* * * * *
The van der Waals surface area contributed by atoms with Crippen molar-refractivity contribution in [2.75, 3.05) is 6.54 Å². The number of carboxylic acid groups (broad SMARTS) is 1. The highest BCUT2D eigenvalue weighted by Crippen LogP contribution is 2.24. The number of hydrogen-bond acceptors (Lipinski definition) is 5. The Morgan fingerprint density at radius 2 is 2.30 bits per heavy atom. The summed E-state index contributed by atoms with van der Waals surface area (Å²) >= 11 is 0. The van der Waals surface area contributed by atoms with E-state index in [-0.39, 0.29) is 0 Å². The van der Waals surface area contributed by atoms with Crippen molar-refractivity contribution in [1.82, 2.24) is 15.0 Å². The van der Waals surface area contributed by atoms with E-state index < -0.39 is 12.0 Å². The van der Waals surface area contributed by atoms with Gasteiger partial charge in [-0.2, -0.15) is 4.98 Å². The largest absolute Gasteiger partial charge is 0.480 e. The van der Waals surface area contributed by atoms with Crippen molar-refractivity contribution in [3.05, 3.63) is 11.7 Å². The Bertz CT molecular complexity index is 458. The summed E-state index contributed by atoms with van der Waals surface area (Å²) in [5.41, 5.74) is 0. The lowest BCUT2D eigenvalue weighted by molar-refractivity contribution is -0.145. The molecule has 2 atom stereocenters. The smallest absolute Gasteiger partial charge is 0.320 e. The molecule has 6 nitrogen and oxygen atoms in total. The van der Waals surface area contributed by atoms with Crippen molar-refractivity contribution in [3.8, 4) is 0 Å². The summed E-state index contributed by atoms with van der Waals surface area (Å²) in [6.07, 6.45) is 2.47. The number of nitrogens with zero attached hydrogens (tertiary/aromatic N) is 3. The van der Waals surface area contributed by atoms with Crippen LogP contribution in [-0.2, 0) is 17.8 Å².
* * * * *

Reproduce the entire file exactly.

The van der Waals surface area contributed by atoms with Crippen molar-refractivity contribution in [2.75, 3.05) is 6.54 Å². The number of carboxylic acid groups (broad SMARTS) is 1. The highest BCUT2D eigenvalue weighted by Crippen LogP contribution is 2.24. The number of hydrogen-bond acceptors (Lipinski definition) is 5. The Morgan fingerprint density at radius 2 is 2.30 bits per heavy atom. The summed E-state index contributed by atoms with van der Waals surface area (Å²) >= 11 is 0. The van der Waals surface area contributed by atoms with E-state index in [-0.39, 0.29) is 0 Å². The van der Waals surface area contributed by atoms with Crippen molar-refractivity contribution in [1.82, 2.24) is 15.0 Å². The van der Waals surface area contributed by atoms with E-state index < -0.39 is 12.0 Å². The van der Waals surface area contributed by atoms with Gasteiger partial charge in [-0.2, -0.15) is 4.98 Å². The largest absolute Gasteiger partial charge is 0.480 e. The van der Waals surface area contributed by atoms with Crippen molar-refractivity contribution in [3.05, 3.63) is 11.7 Å². The Bertz CT molecular complexity index is 458. The summed E-state index contributed by atoms with van der Waals surface area (Å²) in [5.41, 5.74) is 0. The lowest BCUT2D eigenvalue weighted by molar-refractivity contribution is -0.145. The molecule has 2 atom stereocenters. The smallest absolute Gasteiger partial charge is 0.320 e. The molecule has 6 nitrogen and oxygen atoms in total. The van der Waals surface area contributed by atoms with Crippen molar-refractivity contribution in [3.8, 4) is 0 Å². The summed E-state index contributed by atoms with van der Waals surface area (Å²) in [6.07, 6.45) is 2.47. The number of nitrogens with zero attached hydrogens (tertiary/aromatic N) is 3. The van der Waals surface area contributed by atoms with Crippen LogP contribution in [-0.2, 0) is 17.8 Å².